Could e-books actually get in the way of reading?
That was the question explored in research presented last week by Heather Ruetschlin Schugar, an associate professor at West Chester University, and her spouse Jordan T. Schugar, an instructor at the same institution. Speaking at the annual conference of the American Educational Research Association in Philadelphia, the Schugars reported the results of a study in which they asked middle school students to read either traditional printed books, or e-books on iPads. The students’ reading comprehension, the researchers found, was higher when they read conventional books. In a second study looking at students’ use of e-books created with Apple’s iBooks Author software, the Schugars discovered that the young readers often skipped over the text altogether, engaging instead with the books’ interactive visual features.
While their findings are suggestive—especially for parents and teachers who have questioned the value of e-books—they are preliminary, and based on small samples of students. More substance can be found in the Schugars’ previous work: for example, a paper they published last year with colleague Carol A. Smith in the journal The Reading Teacher. In this study, the authors observed teachers and teachers-in-training as they used interactive e-books with children in kindergarten through sixth grade. (The e-books they examined are mobile apps, downloadable from online stores like iTunes.)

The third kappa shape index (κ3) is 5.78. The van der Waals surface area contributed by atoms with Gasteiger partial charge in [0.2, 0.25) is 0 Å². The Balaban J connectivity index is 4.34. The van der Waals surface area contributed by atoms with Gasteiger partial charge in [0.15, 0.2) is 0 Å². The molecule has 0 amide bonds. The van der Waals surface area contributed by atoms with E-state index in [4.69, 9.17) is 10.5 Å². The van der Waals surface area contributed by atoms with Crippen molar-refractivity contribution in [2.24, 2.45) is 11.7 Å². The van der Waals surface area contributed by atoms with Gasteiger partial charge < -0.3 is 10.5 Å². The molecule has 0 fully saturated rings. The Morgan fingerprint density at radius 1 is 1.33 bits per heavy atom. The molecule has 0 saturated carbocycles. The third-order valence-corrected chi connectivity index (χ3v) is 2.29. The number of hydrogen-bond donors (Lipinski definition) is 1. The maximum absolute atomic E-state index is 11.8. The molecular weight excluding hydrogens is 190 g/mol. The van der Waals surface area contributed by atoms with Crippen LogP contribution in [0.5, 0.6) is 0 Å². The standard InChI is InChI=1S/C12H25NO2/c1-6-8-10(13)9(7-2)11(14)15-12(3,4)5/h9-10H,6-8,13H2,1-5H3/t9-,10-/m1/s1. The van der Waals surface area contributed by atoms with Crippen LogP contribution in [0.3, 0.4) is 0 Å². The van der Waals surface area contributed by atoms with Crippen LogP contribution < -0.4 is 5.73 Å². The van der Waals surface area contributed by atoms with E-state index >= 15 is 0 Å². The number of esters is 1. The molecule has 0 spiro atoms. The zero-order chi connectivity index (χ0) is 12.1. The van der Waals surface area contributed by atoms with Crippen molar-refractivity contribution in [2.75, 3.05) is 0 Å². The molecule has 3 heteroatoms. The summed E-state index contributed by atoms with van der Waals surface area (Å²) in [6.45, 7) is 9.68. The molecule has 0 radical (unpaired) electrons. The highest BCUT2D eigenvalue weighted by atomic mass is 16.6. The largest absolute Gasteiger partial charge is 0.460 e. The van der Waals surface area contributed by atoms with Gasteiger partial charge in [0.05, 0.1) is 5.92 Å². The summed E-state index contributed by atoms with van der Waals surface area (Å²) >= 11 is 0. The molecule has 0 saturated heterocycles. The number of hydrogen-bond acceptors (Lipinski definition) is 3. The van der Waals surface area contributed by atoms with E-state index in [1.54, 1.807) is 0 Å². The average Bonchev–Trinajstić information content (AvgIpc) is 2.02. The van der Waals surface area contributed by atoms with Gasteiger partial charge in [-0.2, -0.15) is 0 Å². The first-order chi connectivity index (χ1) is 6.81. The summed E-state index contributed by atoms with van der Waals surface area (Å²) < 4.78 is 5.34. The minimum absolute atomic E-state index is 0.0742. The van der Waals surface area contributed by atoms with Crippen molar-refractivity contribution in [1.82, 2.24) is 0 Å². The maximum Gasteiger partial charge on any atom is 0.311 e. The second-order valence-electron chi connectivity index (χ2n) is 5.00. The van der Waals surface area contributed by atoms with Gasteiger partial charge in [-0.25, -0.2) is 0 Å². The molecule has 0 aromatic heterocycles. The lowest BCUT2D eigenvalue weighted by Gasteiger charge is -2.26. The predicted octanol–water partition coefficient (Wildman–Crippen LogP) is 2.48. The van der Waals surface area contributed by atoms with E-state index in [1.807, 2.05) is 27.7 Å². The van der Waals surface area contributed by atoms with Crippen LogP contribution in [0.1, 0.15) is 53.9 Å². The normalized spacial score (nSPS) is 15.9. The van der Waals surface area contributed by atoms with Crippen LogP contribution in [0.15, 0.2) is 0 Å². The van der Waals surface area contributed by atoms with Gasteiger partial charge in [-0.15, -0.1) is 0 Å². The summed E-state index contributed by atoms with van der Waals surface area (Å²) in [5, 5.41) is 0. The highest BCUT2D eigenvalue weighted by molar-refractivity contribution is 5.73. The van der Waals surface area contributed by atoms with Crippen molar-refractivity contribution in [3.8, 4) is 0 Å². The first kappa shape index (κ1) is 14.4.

While young readers find these digital products very appealing, their multitude of features may diffuse children’s attention, interfering with their comprehension of the text, Smith and the Schugars found. It seems that the very “richness” of the multimedia environment that e-books provide—touted as their advantage over printed books—may actually overwhelm kids’ limited working memory, leading them to lose the thread of the narrative or to process the meaning of the story less deeply.
This is especially true of what the authors call some e-books’ “gimmicks and distractions.” In the book Sir Charlie Stinky Socks and the Really Big Adventure, for example, kids can touch “wiggly woos” to make the creatures emit noise and move around the screen. In another e-book, Rocket Learns to Read, a bird flutters and sounds play continuously in the background.
Such unnecessary flourishes can interrupt the fluency of children’s reading and cause their comprehension to fragment, the authors found. They can also lead children to spend less time reading overall: One study cited by Smith and the Schugars reported that children spent 43% of their e-book engagement time playing games embedded in the e-books, rather than reading the text.
By contrast, the authors observe, some e-books offer multimedia features that actually enhance comprehension. In Miss Spider’s Tea Party, for example, children hear the sound of Miss Spider drinking as they read the words “Miss Spider sipped her tea.” In another e-book, Wild About Books, sounds of laughter ring out as the reader encounters the line “Hyenas shared jokes with the red-bellied snakes.”